The August issue of Time Magazine features a cover story on depression and one of the latest developments in treatment: ketamine hydrochloride.
We’ve received many inquiries about the controversial new drug and want to share important perspectives from our research team.
What is Ketamine?
First, ketamine is an FDA-approved anesthetic for humans and is also a powerful sedative for horses. There is now growing evidence that the drug can cause a rapid antidepressant effect in many people with severe depression. It can also put an end to suicidal thoughts. For that reason many experts proclaim ketamine as a much-needed breakthrough in depression treatment. Ketamine is fast-acting – an undeniable advantage over current medications — and represents a brand new category of drug that works where existing treatments fail.
However, HDRF Board member Dr. Steven Roose of Columbia University cautions that ketamine use for depression is not approved by the FDA and remains highly experimental. For one, the drug is a powerful hallucinogen that is illicitly used, and abused, as the psychedelic club drug “Special K.”
The pharmaceutical company Johnson & Johnson is currently conducting clinical trials on a nasal spray form of ketamine known as “esketamine.” However, until the trials prove successful, any use of ketamine is off-label. The clinics that deliver ketamine treatment are not regulated, and we do not know the long term effects of regular ketamine use.
HDRF Depression Task Force and Ketamine
Because of ketamines’s promise, and the need to better understand its risks, scientists on our Depression Task Force are studying the compound in the laboratory, along with other novel treatments. Their goal is to understand how ketamine affects key brain circuits and cells. Ultimately the research will help illuminate the molecular underpinnings of depression and the safest and most effective interventions for each individual.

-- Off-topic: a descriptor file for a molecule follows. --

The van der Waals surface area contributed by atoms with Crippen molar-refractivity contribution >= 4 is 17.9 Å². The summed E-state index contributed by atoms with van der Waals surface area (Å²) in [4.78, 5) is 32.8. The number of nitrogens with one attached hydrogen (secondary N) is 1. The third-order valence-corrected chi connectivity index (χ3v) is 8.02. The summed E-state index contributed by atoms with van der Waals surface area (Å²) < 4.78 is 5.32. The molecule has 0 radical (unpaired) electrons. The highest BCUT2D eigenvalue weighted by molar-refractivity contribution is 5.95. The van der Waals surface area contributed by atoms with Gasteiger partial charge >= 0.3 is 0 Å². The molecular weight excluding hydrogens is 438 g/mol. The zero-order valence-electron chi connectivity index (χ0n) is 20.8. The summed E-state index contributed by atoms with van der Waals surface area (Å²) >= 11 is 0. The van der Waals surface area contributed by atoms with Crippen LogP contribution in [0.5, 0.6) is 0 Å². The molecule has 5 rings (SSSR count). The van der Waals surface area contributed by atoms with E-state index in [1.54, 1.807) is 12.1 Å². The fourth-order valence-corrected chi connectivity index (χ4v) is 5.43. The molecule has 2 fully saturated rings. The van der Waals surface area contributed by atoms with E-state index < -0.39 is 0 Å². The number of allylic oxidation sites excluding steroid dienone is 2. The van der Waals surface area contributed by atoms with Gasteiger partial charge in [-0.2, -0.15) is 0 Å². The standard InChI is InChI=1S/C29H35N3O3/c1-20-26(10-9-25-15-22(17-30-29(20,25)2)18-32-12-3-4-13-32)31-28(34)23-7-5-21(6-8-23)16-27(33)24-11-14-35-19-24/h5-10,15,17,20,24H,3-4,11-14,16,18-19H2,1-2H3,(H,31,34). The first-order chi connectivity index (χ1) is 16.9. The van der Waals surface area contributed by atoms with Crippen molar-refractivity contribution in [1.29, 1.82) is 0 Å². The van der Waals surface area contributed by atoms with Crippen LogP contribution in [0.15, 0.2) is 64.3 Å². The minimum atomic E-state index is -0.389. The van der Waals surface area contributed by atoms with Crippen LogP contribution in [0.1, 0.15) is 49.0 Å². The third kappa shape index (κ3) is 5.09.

Ketamine has also been featured prominently in our event seminars. Last fall, our Annual Luncheon Seminar focused on “The Search for New Depression Medications” with Yale Chief of Psychiatry Dr. John Krystal, a world-renowned expert on ketamine and its action in the brain.
To view his talk, please click here (his talk starts at 9:38): https://vimeo.com/209442359
In addition, our HOPE Luncheon Seminar in 2008 featured a discussion of ketamine by Dr. Dennis Charney, Dean of the School of Medicine at Mount Sinai. He is another world figure in ketamine research.
To view his talk, please click here: https://vimeo.com/216011405.
We hope you find this information useful as the media continues to shed light on new treatments for depression, including ketamine. Our goal is to share all the facts with you so that you can know the risks and benefits of any potential new treatment.